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North Carolina Child Support

North Carolina Child Support



North Carolina’s child support laws have evolved over the past decade to ensure the well-being of children while considering parents’ circumstances.

2013: Child Support Guidelines Update

   – Regular updates of child support guidelines to reflect economic realities.

2014: Efficient Payment Disbursement

   – Implementation of efficient methods for disbursement of child support payments.

2015: Holistic Child Well-being Focus

   – Emphasis on the overall well-being of the child in child support considerations.

2016: Strengthening Enforcement Measures

   – Introduction of robust enforcement measures for consistent child support payments.

2017: Income Verification Enhancements

   – Introduction of improved income verification methods for accurate calculations.

2018: Simplified Modification Procedures

   – Simplification of child support modification procedures for parents’ convenience.

2019: Responsive to Changing Dynamics

   – Consideration of changing family dynamics in child support calculations.

2020: Online Resources Accessibility

   – Provision of online resources for parents to manage child support cases.

2021: Ongoing Guidelines Review

   – Continuous review and updates of child support guidelines.

2022: Shared Parenting Support

   – Promotion of shared parenting arrangements for fair support calculations.

North Carolina’s child support regulations reflect its commitment to children’s well-being and parents’ responsibilities, ensuring equitable and consistent support calculations.

Quick Guide to North Carolina Child Support

North Carolina Child Support

This article will cover general NC Child Support laws, how to calculate child support payments in NC, and services a custodial parent can use to file a claim for backed payments. For more information on North Carolina child support, you can refer to any of the recommended articles on this website.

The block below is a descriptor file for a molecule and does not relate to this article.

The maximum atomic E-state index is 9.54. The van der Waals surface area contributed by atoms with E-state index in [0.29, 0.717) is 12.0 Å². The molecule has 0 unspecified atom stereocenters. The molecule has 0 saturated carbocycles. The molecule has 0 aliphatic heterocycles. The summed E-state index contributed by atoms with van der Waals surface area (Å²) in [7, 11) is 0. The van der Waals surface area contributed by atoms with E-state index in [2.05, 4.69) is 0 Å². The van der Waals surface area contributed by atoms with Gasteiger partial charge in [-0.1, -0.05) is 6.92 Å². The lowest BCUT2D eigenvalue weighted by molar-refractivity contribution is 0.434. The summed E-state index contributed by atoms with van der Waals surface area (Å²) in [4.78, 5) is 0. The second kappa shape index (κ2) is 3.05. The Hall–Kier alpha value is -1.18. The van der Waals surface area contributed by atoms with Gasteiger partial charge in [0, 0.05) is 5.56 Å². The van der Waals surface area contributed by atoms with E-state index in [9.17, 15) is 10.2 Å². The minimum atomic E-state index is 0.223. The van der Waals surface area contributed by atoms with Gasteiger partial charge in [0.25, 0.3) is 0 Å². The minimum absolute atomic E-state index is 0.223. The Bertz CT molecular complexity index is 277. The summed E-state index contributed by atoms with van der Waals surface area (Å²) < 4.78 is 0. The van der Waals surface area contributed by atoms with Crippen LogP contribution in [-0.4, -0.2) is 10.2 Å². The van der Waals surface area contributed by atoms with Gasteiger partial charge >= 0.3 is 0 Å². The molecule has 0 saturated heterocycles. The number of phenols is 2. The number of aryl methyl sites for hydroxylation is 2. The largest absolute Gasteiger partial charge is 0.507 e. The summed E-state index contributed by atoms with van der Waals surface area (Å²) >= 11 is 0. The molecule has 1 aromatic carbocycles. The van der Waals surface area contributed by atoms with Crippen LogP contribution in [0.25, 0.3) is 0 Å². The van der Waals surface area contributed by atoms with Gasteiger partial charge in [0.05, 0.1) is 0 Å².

NC Child Support Laws

The majority of North Carolina child support laws are located in Chapter 50 of the NC General Statutes. For a link to the complete chapter, visit the link

The state of North Carolina has an option for parents to undergo an expedited process for determining support. Not all districts within the state allow such a procedure, but Statute 50-36 Child support procedures in the district with expedited process explains the general process in such a case:

(a) All expedited NC Child Support cases are allowed in the district defined in G.S. 7A-133, and all claims will be heard from a hearing officer. The initiating party must send a notice of the date, time, and place of the hearing to all parties.

(b) The hearing before the North Carolina child support officer does not need to occur in a courtroom, only in a judicial setting.

(c) The hearing is without a jury, and the officer may have the parties produce a financial affidavit, state and federal tax returns, and other financial and employment records. If an agreement is reached between the two parties, a copy of the order will be supplied to both parties.

(e) An officer or either party can transfer the hearing before a district court in any of the following circumstances, but a temporary order may still be mandated by an officer:

• Contested paternity action

• Custody dispute

• Contested visitation rights

• The ownership, possession, or transfer of any property to meet a child support obligation

• Other complex issue

Calculating NC Child Support

In order to calculate North Carolina child support, an officer or judge will account for each party’s gross income, income from self-employment, potential or imputed income, child care costs, health insurance costs, and any other extraordinary expenses.

The judge will use the combined adjusted income of both parents and refer to a table starting on page 7 under the NC Courts:

If the NC Child Support needs to be modified, the action will be held before a court and there must be a modification of at least 15% in order for a judge to adjust the former settlement.

NC Child Support Disputes

If a noncustodial parent has failed to make their North Carolina child support payments, the custodial parent should contact the Child Support Enforcement program in NC.

Caseworkers under the program review collection activities for North Carolina child support and use enforcement strategies such as income withholding, assets attachment, and tax intercepts.

For more information on the NCCSE program, you can visit the link provided

If you want to call the CSE, you can reach the service at (800) 922-9457. You can mail the CSE at Child Support Enforcement

PO Box 20800

Raleigh, NC 27619-0800

The fee for the use of services is $25 although this can be reduced to $10 for families in need. The North Carolina Child Support Office can locate non-custodial parents, as well as help, establish paternity.

For families on public assistance, child support arrangements are reviewed every three years. As with other states, reviews of child support arrangements can happen every three years or in the event that the financial circumstances of either parent change significantly.

In the event of non-payment of child support, the non-custodial parent can be faced with jail time, interception of tax refunds, revocation of passports and licenses, and placing liens on personal property.

Child support can be paid through income withholding, bank drafts or check payments.